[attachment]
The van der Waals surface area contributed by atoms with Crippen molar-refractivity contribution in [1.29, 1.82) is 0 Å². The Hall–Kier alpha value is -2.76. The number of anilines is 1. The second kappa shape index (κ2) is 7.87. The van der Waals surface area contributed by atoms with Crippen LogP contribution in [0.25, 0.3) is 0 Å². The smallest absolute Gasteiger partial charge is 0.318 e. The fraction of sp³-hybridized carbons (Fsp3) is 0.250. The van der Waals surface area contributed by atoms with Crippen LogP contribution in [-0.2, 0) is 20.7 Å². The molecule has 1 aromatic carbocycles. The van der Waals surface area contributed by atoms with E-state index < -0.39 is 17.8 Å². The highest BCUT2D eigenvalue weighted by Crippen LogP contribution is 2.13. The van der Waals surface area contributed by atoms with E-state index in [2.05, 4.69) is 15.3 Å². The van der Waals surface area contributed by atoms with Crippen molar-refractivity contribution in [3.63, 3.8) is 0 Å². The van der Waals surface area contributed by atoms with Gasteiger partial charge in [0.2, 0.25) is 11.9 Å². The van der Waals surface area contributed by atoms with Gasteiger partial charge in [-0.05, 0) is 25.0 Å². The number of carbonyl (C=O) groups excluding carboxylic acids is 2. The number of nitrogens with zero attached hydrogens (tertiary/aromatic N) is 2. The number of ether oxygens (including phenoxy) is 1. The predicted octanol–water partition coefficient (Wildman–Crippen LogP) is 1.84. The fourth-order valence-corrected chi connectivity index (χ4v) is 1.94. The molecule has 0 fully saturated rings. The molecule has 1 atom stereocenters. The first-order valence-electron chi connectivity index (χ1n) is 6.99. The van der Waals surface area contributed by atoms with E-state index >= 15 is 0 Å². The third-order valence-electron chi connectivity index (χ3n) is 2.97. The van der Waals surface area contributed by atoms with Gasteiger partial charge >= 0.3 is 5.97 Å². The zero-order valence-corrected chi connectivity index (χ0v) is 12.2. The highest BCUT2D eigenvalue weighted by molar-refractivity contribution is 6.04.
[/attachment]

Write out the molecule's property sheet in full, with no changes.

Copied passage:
The van der Waals surface area contributed by atoms with Crippen molar-refractivity contribution in [1.29, 1.82) is 0 Å². The Hall–Kier alpha value is -2.76. The number of anilines is 1. The second kappa shape index (κ2) is 7.87. The van der Waals surface area contributed by atoms with Crippen LogP contribution in [0.25, 0.3) is 0 Å². The smallest absolute Gasteiger partial charge is 0.318 e. The fraction of sp³-hybridized carbons (Fsp3) is 0.250. The van der Waals surface area contributed by atoms with Crippen LogP contribution in [-0.2, 0) is 20.7 Å². The molecule has 1 aromatic carbocycles. The van der Waals surface area contributed by atoms with E-state index < -0.39 is 17.8 Å². The highest BCUT2D eigenvalue weighted by Crippen LogP contribution is 2.13. The van der Waals surface area contributed by atoms with E-state index in [2.05, 4.69) is 15.3 Å². The van der Waals surface area contributed by atoms with Crippen molar-refractivity contribution in [3.63, 3.8) is 0 Å². The van der Waals surface area contributed by atoms with Gasteiger partial charge in [0.2, 0.25) is 11.9 Å². The van der Waals surface area contributed by atoms with Gasteiger partial charge in [-0.05, 0) is 25.0 Å². The number of carbonyl (C=O) groups excluding carboxylic acids is 2. The number of nitrogens with zero attached hydrogens (tertiary/aromatic N) is 2. The number of ether oxygens (including phenoxy) is 1. The predicted octanol–water partition coefficient (Wildman–Crippen LogP) is 1.84. The fourth-order valence-corrected chi connectivity index (χ4v) is 1.94. The molecule has 0 fully saturated rings. The molecule has 1 atom stereocenters. The first-order valence-electron chi connectivity index (χ1n) is 6.99. The van der Waals surface area contributed by atoms with E-state index >= 15 is 0 Å². The third-order valence-electron chi connectivity index (χ3n) is 2.97. The van der Waals surface area contributed by atoms with Gasteiger partial charge >= 0.3 is 5.97 Å². The zero-order valence-corrected chi connectivity index (χ0v) is 12.2. The highest BCUT2D eigenvalue weighted by molar-refractivity contribution is 6.04.